The Welsh Liberal Democrats have accused the Conservatives of ‘dealing a hammer blow to Welsh sheep farmers’ after news broke that the UK and New Zealand have signed a trade deal.

The deal has already caused significant concern among farming unions since it was announced this morning, with those in British agriculture worried that lower standard and cheap meat from New Zealand could flood the UK markets and leave the British and Welsh farming industry unable to compete.

NFU Cymru president John Davies said they had “grave concerns” over the deal and the Government’s claims that the UK can also export red meat back to New Zealand is extremely unlikely to take place due to New Zealand’s already large surplus in red meat production.

The agreement of a trade deal with New Zealand shows a willingness by the UK Government to undermine UK farming and food security in return for negligible benefits to the economy, the Farmers’ Union of Wales has said.

FUW president Glyn Roberts said: “The UK Government’s own figures show that the economic benefits for the UK of this deal are microscopic. That’s not surprising given the population of New Zealand is lower than that of Scotland.

“The winners in this deal will clearly be New Zealand as it allows them to up their exports of food to the UK, representing a major threat to Welsh and GB farmers as well as to our food security.

“This deal, coupled with the Australian trade deal announced in June, leaves little doubt that the UK Government is intentionally or carelessly undermining UK agriculture, food production and food security."

Commenting on the developments, Welsh Liberal Democrat leader and Mid and West Wales MS Jane Dodds stated: “I am extremely disappointed that the Conservative Government has decided to toss Welsh sheep farmers aside in this manner, completely ignoring their concerns and breaking previous commitments to the farming community made by the party.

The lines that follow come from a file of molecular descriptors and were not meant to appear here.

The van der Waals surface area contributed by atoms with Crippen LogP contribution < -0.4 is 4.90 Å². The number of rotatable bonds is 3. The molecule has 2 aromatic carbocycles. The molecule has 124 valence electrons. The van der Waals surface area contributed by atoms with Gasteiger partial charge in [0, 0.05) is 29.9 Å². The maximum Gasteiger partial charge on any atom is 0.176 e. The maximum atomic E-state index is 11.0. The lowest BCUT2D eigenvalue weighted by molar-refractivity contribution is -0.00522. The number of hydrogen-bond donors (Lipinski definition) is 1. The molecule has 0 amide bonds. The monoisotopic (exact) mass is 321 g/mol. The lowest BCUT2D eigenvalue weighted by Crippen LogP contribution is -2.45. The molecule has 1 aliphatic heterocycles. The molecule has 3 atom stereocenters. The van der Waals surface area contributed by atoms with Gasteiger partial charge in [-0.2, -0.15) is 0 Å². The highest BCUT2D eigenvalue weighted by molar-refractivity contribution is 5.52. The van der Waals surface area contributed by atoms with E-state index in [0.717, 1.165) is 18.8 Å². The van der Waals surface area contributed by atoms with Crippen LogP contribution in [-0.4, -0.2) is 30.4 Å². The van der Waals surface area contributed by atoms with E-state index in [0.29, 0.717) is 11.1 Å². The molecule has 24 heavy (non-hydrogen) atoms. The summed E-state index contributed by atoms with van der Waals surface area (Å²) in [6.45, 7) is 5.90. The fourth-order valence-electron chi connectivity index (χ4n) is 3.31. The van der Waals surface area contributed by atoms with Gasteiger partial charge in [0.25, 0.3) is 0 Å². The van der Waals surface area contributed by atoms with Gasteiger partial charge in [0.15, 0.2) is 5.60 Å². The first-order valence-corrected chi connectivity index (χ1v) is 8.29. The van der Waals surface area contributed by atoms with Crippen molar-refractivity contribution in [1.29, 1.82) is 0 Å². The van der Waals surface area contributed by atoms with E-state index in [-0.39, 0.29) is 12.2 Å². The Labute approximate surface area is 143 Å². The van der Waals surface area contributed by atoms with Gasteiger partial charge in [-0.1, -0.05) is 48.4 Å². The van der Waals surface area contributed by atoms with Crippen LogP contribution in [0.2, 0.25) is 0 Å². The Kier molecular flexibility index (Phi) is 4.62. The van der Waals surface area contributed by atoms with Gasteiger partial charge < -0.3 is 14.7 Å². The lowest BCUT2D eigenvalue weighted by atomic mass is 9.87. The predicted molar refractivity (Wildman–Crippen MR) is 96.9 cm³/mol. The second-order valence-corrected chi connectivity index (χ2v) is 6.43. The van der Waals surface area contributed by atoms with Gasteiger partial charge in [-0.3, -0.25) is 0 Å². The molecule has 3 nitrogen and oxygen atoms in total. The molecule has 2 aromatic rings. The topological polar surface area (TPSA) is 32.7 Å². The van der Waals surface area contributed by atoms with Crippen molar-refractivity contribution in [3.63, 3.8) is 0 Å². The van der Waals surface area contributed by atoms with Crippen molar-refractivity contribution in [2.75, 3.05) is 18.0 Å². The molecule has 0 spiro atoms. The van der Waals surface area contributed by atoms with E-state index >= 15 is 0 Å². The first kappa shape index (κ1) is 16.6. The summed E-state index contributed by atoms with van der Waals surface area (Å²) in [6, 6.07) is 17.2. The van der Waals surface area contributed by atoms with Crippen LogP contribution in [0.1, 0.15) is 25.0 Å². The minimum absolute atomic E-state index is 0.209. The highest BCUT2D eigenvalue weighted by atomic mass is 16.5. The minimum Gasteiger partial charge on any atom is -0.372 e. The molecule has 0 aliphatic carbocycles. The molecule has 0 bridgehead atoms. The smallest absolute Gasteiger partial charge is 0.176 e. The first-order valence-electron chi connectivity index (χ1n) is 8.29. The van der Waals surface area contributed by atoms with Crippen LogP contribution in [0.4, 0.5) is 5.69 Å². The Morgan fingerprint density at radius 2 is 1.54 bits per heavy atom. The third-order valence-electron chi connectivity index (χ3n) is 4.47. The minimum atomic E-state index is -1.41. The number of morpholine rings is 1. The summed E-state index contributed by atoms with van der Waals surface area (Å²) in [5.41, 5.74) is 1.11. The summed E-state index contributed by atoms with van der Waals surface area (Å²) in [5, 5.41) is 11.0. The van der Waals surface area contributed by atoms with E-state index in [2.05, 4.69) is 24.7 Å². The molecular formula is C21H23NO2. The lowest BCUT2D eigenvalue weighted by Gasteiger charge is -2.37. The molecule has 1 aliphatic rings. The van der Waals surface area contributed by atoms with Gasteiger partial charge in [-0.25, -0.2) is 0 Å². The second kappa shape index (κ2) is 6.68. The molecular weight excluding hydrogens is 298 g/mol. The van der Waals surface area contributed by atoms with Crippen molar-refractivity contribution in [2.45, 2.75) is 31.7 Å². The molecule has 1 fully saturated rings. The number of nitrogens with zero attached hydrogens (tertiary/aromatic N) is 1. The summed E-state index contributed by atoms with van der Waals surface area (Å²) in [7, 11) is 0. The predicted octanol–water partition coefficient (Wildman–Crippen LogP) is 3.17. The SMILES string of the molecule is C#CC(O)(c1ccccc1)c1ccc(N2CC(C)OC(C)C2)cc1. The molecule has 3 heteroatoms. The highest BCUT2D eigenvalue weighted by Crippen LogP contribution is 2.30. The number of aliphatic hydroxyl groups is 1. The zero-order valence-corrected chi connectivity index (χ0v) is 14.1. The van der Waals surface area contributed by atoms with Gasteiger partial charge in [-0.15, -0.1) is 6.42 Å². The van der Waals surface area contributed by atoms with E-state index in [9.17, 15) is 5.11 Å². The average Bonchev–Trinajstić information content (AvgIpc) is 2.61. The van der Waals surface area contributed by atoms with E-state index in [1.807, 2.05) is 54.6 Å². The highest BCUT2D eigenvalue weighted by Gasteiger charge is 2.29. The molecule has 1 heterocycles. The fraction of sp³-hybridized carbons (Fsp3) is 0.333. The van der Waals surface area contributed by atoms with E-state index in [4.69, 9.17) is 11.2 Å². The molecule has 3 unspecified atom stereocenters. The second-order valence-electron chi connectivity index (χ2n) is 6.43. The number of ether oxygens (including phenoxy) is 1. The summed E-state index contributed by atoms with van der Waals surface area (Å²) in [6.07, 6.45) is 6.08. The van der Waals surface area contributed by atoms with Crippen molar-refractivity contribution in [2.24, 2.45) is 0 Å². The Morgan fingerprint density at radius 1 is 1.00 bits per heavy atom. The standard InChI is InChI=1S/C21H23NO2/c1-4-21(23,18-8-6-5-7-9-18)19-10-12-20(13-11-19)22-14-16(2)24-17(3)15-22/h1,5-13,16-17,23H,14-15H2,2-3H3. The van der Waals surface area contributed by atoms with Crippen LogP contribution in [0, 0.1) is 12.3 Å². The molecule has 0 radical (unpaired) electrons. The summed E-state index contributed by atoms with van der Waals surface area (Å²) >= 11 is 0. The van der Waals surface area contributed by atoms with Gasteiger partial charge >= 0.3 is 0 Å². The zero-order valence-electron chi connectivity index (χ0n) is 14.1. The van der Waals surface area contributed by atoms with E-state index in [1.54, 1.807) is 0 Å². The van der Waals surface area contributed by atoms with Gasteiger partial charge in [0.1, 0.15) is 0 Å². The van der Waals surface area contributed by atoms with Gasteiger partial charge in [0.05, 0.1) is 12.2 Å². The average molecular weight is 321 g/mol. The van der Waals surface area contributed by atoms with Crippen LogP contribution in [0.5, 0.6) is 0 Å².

“Small and local family-owned farms will be the worst hit by this deal, unable to compete with large farming corporations present in both New Zealand and Australia. Animal welfare standards in New Zealand are also significantly below that expected in the UK, meaning both Welsh producers and consumers will be bearing the brunt of this decision.

“The rush to sign this trade deal could have lasting impacts on the Welsh economy and rural life in Wales, especially in mid and north Wales where we have such vibrant sheep farming communities. The deal also comes at an already difficult time for our farmers, with significant labour shortages being seen across the country and rising production costs, not least due to energy price rises.

“Furthermore the benefits of this deal, alongside that of the Australian deal do not even begin to cover the lost trade revenue caused by Brexit, with the lost trade between the UK and Ireland in the last six months eclipsing that of the supposed benefits of the Australia trade deal over the next 15 years.”